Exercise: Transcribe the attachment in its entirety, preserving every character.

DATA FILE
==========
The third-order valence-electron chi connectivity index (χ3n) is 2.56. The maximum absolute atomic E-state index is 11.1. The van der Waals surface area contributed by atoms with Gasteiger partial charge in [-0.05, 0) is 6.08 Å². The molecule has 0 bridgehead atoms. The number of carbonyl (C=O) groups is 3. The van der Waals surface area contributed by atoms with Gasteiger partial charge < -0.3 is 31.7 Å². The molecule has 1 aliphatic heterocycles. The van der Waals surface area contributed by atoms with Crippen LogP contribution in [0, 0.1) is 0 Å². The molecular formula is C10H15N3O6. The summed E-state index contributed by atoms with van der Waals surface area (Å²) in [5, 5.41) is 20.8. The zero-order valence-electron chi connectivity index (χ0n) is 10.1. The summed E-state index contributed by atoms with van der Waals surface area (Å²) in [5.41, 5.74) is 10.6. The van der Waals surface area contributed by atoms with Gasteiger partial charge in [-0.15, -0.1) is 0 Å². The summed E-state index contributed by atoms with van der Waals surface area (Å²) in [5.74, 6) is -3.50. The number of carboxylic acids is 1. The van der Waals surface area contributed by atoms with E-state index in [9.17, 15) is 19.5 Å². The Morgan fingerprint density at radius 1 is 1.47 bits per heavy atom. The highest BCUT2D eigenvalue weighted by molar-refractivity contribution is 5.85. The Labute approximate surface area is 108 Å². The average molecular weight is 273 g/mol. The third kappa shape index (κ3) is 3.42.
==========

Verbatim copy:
The third-order valence-electron chi connectivity index (χ3n) is 2.56. The maximum absolute atomic E-state index is 11.1. The van der Waals surface area contributed by atoms with Gasteiger partial charge in [-0.05, 0) is 6.08 Å². The molecule has 0 bridgehead atoms. The number of carbonyl (C=O) groups is 3. The van der Waals surface area contributed by atoms with Gasteiger partial charge < -0.3 is 31.7 Å². The molecule has 1 aliphatic heterocycles. The van der Waals surface area contributed by atoms with Crippen LogP contribution in [0, 0.1) is 0 Å². The molecular formula is C10H15N3O6. The summed E-state index contributed by atoms with van der Waals surface area (Å²) in [5, 5.41) is 20.8. The zero-order valence-electron chi connectivity index (χ0n) is 10.1. The summed E-state index contributed by atoms with van der Waals surface area (Å²) in [5.41, 5.74) is 10.6. The van der Waals surface area contributed by atoms with Gasteiger partial charge in [-0.15, -0.1) is 0 Å². The summed E-state index contributed by atoms with van der Waals surface area (Å²) in [5.74, 6) is -3.50. The number of carboxylic acids is 1. The van der Waals surface area contributed by atoms with E-state index in [9.17, 15) is 19.5 Å². The Morgan fingerprint density at radius 1 is 1.47 bits per heavy atom. The highest BCUT2D eigenvalue weighted by molar-refractivity contribution is 5.85. The Labute approximate surface area is 108 Å². The average molecular weight is 273 g/mol. The third kappa shape index (κ3) is 3.42.